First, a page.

The state and tribes were talking this past week about trying to finalize that 200,000 fish spawning threshold and wanted to finish that up as soon as possible if the counts continue to climb toward that updated magical number.
One more week should give us a lot more information Bosworth said. “It started to come in early this summer, and in 2013 and 2015,” he said. “I think in those two years it came in really early and they thought it was a huge run and then it petered out to 150,000 and 180,000 which is still a decent return.”
The timing on the returns seems a lot earlier than historical figures show, and Bosworth thinks this run is kind of similar and he just doesn’t see it going big like in 2006. But it is certainly a strong year and a good return to the hatchery and he’s definitely excited about that.
Up north the Baker River fish-trap has 4,663 sockeye and 2,714 transferred to Baker Lake (which is now open for fishing, but was somewhat on the spotty this past weekend). Counts: 545 on 7/9; 546 on 7/8; 663 on 7/7; 645 on 7/6; 315 on 7/5; 318 on 7/4; 395 on 7/3; 179 on 7/2; 122 on 7/1; 53 on June 30; 152 on 6/29; 213 on 6/28; 150 on 6/27; 132 fish on 6/26; 74 on 6/25; 49 on 6/24; 34 on 6/23; 25 on 6/22; and 14 on 6/21. The pre-season, state and tribal biologists produced an estimate run of 47,000.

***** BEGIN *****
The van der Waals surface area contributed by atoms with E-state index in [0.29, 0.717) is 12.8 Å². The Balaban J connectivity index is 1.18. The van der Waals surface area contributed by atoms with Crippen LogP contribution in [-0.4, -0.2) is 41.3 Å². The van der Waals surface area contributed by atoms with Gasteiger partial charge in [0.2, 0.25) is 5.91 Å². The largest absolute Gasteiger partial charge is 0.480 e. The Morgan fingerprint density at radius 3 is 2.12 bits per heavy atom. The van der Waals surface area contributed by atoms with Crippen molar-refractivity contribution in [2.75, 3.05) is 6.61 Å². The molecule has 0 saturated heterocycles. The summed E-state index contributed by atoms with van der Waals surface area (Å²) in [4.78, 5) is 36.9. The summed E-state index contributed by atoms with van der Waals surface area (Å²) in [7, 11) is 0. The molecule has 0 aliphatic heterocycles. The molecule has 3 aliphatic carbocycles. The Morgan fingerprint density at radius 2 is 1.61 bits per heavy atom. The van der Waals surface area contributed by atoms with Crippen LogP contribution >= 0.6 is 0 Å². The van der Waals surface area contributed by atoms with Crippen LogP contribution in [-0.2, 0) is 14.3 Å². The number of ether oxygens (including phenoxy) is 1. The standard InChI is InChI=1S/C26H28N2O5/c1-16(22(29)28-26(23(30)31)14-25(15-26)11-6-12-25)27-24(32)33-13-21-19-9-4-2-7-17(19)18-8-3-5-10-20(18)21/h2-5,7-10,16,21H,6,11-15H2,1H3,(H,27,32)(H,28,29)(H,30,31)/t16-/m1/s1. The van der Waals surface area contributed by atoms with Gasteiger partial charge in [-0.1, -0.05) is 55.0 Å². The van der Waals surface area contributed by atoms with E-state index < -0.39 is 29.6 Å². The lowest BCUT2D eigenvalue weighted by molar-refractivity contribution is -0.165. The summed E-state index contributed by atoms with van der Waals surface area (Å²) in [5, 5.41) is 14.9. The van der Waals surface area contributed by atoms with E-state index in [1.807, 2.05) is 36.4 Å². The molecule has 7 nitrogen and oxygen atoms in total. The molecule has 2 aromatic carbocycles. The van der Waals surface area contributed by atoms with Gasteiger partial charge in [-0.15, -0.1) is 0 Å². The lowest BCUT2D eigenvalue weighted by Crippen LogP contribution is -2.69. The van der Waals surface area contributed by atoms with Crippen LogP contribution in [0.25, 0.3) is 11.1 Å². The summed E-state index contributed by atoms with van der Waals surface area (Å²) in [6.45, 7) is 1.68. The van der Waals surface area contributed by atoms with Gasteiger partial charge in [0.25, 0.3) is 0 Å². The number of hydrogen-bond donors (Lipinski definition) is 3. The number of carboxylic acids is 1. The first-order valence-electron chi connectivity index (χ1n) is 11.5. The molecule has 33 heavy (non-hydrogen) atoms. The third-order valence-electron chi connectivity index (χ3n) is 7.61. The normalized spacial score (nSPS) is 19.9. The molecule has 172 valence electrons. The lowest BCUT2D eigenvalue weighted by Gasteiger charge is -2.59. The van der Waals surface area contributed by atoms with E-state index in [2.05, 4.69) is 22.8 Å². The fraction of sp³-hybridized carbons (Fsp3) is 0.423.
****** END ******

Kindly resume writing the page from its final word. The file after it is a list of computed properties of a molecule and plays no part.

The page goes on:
The Skagit River fishery is open, but closed July 11 to avoid gear conflict with tribal fisheries. Netting dates may change so checkhttps://fortress.wa.gov/dfw/erules/efishrules/.
“Sockeye fishing got a little better in the Skagit River, but not spectacular,” said Brett Barkdull, a state Fish and Wildlife biologist. “The so-so fishing had more to do with clearer water conditions instead of the bad conditions. In fact we’ve got four foot of visibility. It is a beautiful steelhead green color, and that doesn’t equate to good plunking conditions.”
“It will take the fish we do plant on those a couple of days to acclimate, and they aren’t very bitable,” Barkdull said. “If I were to look at the opener it would be like finding a needle in the haystack. They aren’t late coming back and last year was incredibly early. In most years the peak of the run is July 16 and around half of the fish will arrive right around that time frame. We are just on the beginning of the front end of the run. I’d say the third week of this month is when the fishing will really turn on at Baker Lake.”